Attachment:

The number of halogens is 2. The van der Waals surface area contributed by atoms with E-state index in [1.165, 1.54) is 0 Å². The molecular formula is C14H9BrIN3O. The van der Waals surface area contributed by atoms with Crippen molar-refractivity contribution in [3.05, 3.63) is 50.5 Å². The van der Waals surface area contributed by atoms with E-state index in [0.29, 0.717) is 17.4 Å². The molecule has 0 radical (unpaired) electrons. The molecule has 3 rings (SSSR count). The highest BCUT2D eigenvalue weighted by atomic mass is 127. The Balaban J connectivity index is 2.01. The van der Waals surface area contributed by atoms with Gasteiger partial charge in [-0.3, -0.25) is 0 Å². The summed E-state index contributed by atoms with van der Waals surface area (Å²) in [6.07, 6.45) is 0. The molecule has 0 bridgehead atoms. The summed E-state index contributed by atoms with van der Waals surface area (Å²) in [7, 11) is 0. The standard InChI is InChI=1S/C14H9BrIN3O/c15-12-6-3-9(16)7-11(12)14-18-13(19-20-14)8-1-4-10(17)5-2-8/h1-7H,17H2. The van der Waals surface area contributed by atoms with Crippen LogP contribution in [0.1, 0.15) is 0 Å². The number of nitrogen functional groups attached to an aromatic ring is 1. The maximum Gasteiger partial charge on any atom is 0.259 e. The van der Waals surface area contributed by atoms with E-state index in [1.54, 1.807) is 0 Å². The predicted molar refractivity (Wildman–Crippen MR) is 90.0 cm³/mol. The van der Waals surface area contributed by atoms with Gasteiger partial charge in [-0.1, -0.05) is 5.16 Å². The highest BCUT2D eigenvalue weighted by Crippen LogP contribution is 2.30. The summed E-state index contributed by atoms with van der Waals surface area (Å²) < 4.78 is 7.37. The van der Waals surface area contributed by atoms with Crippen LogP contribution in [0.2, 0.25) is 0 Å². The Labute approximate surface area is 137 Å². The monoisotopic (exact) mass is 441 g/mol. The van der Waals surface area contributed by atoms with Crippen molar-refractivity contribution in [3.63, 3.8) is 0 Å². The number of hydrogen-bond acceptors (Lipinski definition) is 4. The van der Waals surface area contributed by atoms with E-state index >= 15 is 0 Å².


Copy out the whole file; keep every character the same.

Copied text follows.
The number of halogens is 2. The van der Waals surface area contributed by atoms with E-state index in [1.165, 1.54) is 0 Å². The molecular formula is C14H9BrIN3O. The van der Waals surface area contributed by atoms with Crippen molar-refractivity contribution in [3.05, 3.63) is 50.5 Å². The van der Waals surface area contributed by atoms with E-state index in [0.29, 0.717) is 17.4 Å². The molecule has 0 radical (unpaired) electrons. The molecule has 3 rings (SSSR count). The highest BCUT2D eigenvalue weighted by atomic mass is 127. The Balaban J connectivity index is 2.01. The van der Waals surface area contributed by atoms with Gasteiger partial charge in [-0.3, -0.25) is 0 Å². The summed E-state index contributed by atoms with van der Waals surface area (Å²) in [6.07, 6.45) is 0. The molecule has 0 bridgehead atoms. The summed E-state index contributed by atoms with van der Waals surface area (Å²) in [7, 11) is 0. The standard InChI is InChI=1S/C14H9BrIN3O/c15-12-6-3-9(16)7-11(12)14-18-13(19-20-14)8-1-4-10(17)5-2-8/h1-7H,17H2. The van der Waals surface area contributed by atoms with Crippen LogP contribution in [0.1, 0.15) is 0 Å². The number of nitrogen functional groups attached to an aromatic ring is 1. The maximum Gasteiger partial charge on any atom is 0.259 e. The van der Waals surface area contributed by atoms with E-state index in [1.54, 1.807) is 0 Å². The predicted molar refractivity (Wildman–Crippen MR) is 90.0 cm³/mol. The van der Waals surface area contributed by atoms with Gasteiger partial charge in [-0.1, -0.05) is 5.16 Å². The highest BCUT2D eigenvalue weighted by Crippen LogP contribution is 2.30. The summed E-state index contributed by atoms with van der Waals surface area (Å²) < 4.78 is 7.37. The van der Waals surface area contributed by atoms with Crippen LogP contribution in [0.2, 0.25) is 0 Å². The Labute approximate surface area is 137 Å². The monoisotopic (exact) mass is 441 g/mol. The van der Waals surface area contributed by atoms with Crippen molar-refractivity contribution in [3.63, 3.8) is 0 Å². The number of hydrogen-bond acceptors (Lipinski definition) is 4. The van der Waals surface area contributed by atoms with E-state index >= 15 is 0 Å².